Is NO TOWERS a continuation of Maus?
Art Spiegelman: Maus dealt with events forty or more years past. NO TOWERS was made in the midst of rubble. My parents were victims. I'm glad to say my family was only a close-up witness to these events which were ultimately far smaller in scale. The main similarity is just that I found myself at the intersection where personal history and world history cross. My goal in MAUS was to stay out of the way of the narrative so that the visual elements are invisible to anyone who chooses not to look carefully. These NO TOWERS pages require a high degree of visual attention, or a much "harder" read, and don't offer the "easy" pleasures, if that's the right word, of an uninterrupted narrative ride.
I wanted to thank you for "In The Shadow of No Tower" because it upset me. I masochistically appreciated the frustrations : the collapsing architecture of the book leaving the reader upside down, the absurdity of surviving, of writing history and comics. Too short an epic but this scream matches in length the agony of the non-surviving victims.
Art Spiegelman: Thank you. Though as I said, NO TOWERS requires a high degree of sophistication. You French folks obviously have it.
Virginia Beach, Virginia:
Mr. Spiegelman, thanks for talking to us!; As a high school English teacher, I actively try to counter those decades of bad education by forcing my students to face the real world. We read MAUS II (no $ for MAUS I, but the students race out to buy it, I'm happy to report), spend time reading nonfiction in assorted magazines, and several times a week read and respond to the editorial and op-ed pages in our local newspaper. My students are stunned at what our government does. So their eyes are opening a bit, and they are realizing that policies actually do affect them. Do you have any suggestions of other things I can do or encourage them to do to engage them further in the real world? Thank you again for your time and especially for your fine work.
Art Spiegelman: Well, some other people's comics come to mind. Joe Sacco's PALESTINE and his SAFE AREA GORAZDE, and Marjane Satrapi's PERSEPOLIS, a comic about a secular girl growing up in Iran during the Iranian revolution.
Dearborn Heights, Mich.:
On the list server h-holocaust, a debate has been going on regarding the appropriateness of using "Maus" in teaching about the Holocaust. In contention is whether it is damaging to the concept of the equality of human beings that Jews are depisted as mice, who number among the "vermin" the Nazis vowed to exterminate.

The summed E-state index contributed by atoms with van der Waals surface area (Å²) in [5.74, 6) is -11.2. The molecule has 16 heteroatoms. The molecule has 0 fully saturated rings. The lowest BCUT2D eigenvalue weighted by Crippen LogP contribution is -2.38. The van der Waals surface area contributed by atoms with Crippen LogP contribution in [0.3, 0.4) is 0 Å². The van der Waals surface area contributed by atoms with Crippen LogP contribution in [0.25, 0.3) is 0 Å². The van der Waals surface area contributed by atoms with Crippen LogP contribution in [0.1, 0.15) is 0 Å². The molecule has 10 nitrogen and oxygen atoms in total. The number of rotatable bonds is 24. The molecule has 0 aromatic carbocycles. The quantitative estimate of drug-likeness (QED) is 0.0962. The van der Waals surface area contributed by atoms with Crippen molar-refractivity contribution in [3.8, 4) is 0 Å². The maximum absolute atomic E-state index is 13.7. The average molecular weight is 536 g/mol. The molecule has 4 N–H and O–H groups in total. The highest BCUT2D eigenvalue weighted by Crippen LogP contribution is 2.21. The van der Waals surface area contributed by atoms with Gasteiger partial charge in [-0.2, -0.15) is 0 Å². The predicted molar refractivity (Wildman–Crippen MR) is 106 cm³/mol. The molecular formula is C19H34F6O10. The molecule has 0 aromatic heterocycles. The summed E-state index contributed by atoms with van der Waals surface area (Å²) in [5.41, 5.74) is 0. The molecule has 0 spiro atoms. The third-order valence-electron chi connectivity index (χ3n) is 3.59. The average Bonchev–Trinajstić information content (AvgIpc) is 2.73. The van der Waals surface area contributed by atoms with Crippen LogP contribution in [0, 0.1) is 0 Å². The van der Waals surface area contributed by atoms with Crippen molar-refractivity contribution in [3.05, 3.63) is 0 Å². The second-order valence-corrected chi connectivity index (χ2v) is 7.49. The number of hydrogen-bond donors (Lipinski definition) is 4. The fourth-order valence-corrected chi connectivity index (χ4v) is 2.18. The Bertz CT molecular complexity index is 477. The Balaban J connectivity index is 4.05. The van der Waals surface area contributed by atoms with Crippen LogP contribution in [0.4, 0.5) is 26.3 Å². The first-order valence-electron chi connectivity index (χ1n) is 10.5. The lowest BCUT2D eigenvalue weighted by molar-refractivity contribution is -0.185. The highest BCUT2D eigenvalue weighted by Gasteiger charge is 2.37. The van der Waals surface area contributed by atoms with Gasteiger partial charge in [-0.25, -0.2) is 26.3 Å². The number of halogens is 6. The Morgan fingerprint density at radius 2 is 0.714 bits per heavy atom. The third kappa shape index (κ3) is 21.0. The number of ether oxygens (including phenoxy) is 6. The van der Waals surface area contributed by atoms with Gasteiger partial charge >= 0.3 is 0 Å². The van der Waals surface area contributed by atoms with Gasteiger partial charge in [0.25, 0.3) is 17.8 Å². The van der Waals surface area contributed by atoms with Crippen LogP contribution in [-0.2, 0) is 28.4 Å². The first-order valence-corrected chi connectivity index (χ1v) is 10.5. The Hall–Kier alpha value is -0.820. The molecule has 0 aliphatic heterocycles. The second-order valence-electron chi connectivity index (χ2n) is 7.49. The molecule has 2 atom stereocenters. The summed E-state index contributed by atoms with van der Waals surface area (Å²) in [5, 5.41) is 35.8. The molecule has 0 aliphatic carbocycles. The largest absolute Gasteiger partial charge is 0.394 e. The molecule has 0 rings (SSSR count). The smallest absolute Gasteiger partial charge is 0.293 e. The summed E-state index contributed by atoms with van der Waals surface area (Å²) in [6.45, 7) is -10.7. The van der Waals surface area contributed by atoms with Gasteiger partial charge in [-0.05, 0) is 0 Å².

What is your thinking on this?
Art Spiegelman: I think the problem lies with my collaborator, Adolf Hitler, who said, Jews are a race, but they are not human. I believe that the masks in Maus fall away to reveal very human events. All-too-human events.
Greetings from Linear LA,
Do you feel any karmic retribution
at work in regards to the Twin Towers? The
fact that it was a Rockefeller project makes
it so in my mind. Why should one view the Twin Towers as anything other than the symbol of Monolithic Greed and Racketeering
disguised as "free enterprise"? After all,
wasn't Standard Oil in business with IG Farben?
Art Spiegelman: Karmic retribution? Let's try to keep it secular. I did read one amazing article, somewhere on Slate, I think, something I didn't know, but Osama bin Laden certainly did: The architect who designed the Twin Towers had worked for Osama's Dad designing the Rijad airport and learned about Islamic architecture in the process. He thought of WTC as a "mosque to modern commerce," sort of the way to Woolworth building nearby had been a cathedral to modern commerce. It is true that taking a longer view, America going back at least to Reagan nourished the fundamentalist Islamic schools and the Taliban that led to our current disaster.
Maus, if I may...:
I just wanted to send my thanks to you for your incredible work in Maus. What an incredible piece of storytelling that makes this essential history accessible and real for so many of us. For a long time I couldn't really understand the stories of my Holocaust-survivor Hebrew school teacher-the images in my head just couldn't come together. But I read your books and I -got- it. I felt relieved to finally understand but horrified at the same time. Thank you for adding a "human" side to this story and for helping us all to understand.
You and your work will forever be in my heart (and in my home, for future generations to read).
Art Spiegelman: Nothing else to say but thank you.
Can you talk about the comic book pages at the end? What are they doing there?
Art Spiegelman: Some reviewers thought I was just padding out my book with an appendix. When you're with pages that are each a quarter of an inch thick, it doesn't seem to me one could or would need any more padding. I thought of the old Sunday comics in the back as a second tower, next to my own pages, that brought a theme out in the work that had to do with the nature of ephemera. That is, when two monumental 110-story high towers prove to be ephemeral, when a 200-plus-year-old democratic Republic seems to be so fragile, perhaps the ephemeral, like the old Sunday comics born in New York right next door to the Twin Towers, can be seen as monumental, as art, as something that can inform our current culture.
A nice way to end. Thanks for answering our questions, Art, and thanks, oh you out there in the ether, for asking them.